There’s a rumored Lethal Weapon reboot happening, how would the Always Sunny Gang react to that news having made their own sequels?

Howerton: My god. I didn’t hear that. They’re talking about remaking Lethal Weapon?

Lauren Damon: Yeah, with Chris Hemsworth.

Howerton: Oh wow, wow. Okay. Well I think they you know, in true Sunny fashion, there would be some characters who would be excited about it. And I think there would be some characters who would be adamently against it. And then the characters would probably battle it out in some way. But personally, me? Sure. Why not? [laughs] I thought the Robocop remake was good, I’ll say that!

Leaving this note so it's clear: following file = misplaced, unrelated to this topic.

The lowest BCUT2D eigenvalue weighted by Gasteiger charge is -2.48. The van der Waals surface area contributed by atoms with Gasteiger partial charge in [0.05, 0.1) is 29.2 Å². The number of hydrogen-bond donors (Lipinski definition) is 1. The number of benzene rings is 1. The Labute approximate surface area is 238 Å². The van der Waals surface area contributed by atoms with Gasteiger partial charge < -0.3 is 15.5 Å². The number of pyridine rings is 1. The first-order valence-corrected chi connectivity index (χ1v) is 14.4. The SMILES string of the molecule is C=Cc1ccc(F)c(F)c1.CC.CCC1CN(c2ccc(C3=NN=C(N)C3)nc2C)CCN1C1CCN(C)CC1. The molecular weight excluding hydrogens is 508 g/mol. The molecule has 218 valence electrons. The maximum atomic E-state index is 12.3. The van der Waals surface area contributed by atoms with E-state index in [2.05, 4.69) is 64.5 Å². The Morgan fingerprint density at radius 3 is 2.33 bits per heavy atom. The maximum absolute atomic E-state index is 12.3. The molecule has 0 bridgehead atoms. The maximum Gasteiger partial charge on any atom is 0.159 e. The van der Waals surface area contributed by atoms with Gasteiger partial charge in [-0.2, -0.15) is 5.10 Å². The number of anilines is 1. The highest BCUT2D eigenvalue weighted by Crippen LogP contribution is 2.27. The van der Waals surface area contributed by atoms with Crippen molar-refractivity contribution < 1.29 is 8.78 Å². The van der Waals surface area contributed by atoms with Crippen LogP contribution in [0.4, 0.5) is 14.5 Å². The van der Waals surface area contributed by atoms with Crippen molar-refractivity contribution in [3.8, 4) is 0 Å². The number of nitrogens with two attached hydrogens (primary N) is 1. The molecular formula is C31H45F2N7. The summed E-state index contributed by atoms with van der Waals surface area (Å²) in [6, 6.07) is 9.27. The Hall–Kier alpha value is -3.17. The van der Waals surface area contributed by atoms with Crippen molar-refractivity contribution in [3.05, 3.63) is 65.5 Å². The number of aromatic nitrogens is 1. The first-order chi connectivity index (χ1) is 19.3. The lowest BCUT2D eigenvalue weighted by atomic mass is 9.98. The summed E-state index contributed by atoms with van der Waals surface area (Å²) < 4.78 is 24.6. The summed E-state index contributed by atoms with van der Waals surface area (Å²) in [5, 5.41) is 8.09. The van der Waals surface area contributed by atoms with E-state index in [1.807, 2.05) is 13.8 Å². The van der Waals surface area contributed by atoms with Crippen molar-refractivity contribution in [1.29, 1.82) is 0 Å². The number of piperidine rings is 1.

“Fargo” airs on FX Tuesday nights at 10pm

“It’s Always Sunny in Philadelphia” has recently began shooting its tenth season.